Henry Rinder: Excellent point. Jim, if you can bring it home on the last slide, the S&P 500 performance of the macro and epidemic events.

Jim DiNardo: Yeah. I mean, this talks about all of the events that we've gone through that have had a tremendous amount ... I'll keep using the word uncertainty, have had a tremendous amount of uncertainty. We just didn't understand what the end looked like. I got to be honest, I wasn't around during the Kennedy assassination. So I don't even understand how uncertain that was. But you can look at the five or six below. Then there's also the epidemics. So again, this time is different. It's unique. It's because of the tremendous amount of uncertainty. But at the same time, I think in two, three, four years, we're going to be looking at this and saying, "Remember when we all spent that month of March and April locked up in our basement, where your four year old came through the door crying when you were on a conference call?" And we'll be laughing about it.

Henry Rinder: Definitely those days are coming. I am certain of that. Amanda, do we have any questions from the audience before we wrap up? 

Amanda: Yeah. So we did have a bunch of questions. I'll just ask one. I don't know how common of a question this is, but I think it'd be helpful to have some insight into. So people were wondering if it would actually be better to take their cash out of the bank and then put that into investment funds or gold or shares, which is a little bit of the opposite of what you guys were talking about. But I think there's some concerns about the value of the dollar and if that might be a better direction.

Jim DiNardo: This isn't that. This isn't a financial crisis. So we recommend that clients have some emergency cash in their house. We also recommend that they have emergency cash in a bank. But I've had one client ask, "Should I take $800,000 out and put it in my house?"

I was like, "That is much riskier than a bank defaulting." '08 was a financial crisis. Banks were in trouble. That's why there was a run on the bank. This is not that. So I would just identify what this is, as opposed to using the last recession's entire playbook.

Ted Byer: Yeah, I agree. I think a decision like that is a rash decision. I don't believe in that. Again, you got to have a financial plan. You got to follow the plan. Taking money out of the bank because you're worried about the value of the dollar or putting it into the market or gold or cash, again, it's an emotional decision, not a rational decision. You got to have a plan.

Henry Rinder: Agreed. Frankly, if people feel comfort in diversification and they want to have a little bit of gold at home or on deposits or whatever, that should have been a strategy from the beginning and not a panic response. Amanda, we'll take one more question and that's going to close the webinar.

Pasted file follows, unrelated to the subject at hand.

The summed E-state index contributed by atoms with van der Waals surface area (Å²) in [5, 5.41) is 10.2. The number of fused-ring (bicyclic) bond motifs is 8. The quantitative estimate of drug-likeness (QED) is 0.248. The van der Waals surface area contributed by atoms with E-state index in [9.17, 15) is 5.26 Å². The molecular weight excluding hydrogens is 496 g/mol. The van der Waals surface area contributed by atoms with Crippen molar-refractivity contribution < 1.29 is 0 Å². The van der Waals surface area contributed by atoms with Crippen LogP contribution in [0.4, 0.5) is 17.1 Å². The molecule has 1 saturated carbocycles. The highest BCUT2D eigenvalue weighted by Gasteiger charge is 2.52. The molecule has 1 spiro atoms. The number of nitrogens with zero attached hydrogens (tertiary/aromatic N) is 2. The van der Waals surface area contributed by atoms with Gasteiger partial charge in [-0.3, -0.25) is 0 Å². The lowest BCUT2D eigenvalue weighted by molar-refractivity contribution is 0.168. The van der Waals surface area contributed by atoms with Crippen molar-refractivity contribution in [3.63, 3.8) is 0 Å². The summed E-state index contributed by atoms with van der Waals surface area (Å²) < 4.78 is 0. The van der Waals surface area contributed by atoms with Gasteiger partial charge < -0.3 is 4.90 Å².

Amanda: Yeah, sure. So one of the questions that someone had was that they do invest monthly. They have money that they take and they invest monthly in the stock market. I guess it's a little similar to the retirement concept. But is that something that you still recommend that they do or should they stop making those payments until this kind of settles down a little bit?

Ted Byer: I love dollar-cost averaging. I think that's a great idea. That will allow them to participate and buy more when the market is low, like it is now. I love dollar-cost averaging. I mean, that's the whole thought behind 401(k)s where you have a little bit of money taken out of your paycheck every couple of weeks. It goes in and it buys. It's averaged over all the time. So yes, there's some times that the market's higher sometimes, where you buy less. Market's lower when you're buying lower. Wonderful idea.

Jim DiNardo: Stay doing it, please.

Henry Rinder: I know we have a bunch of questions still unanswered and the time is up. So what we will do is we'll distribute the questions to the speakers and we'll try to get back to the listeners and viewers with answers to your question in a short order. First of all, we appreciate your attendance today. I wanted to thank Ted and Jim for doing a terrific job. Also Amanda and Jamie from our marketing team who put this all together for us. They do a fantastic job with that. Thank you again. Be safe, stay healthy.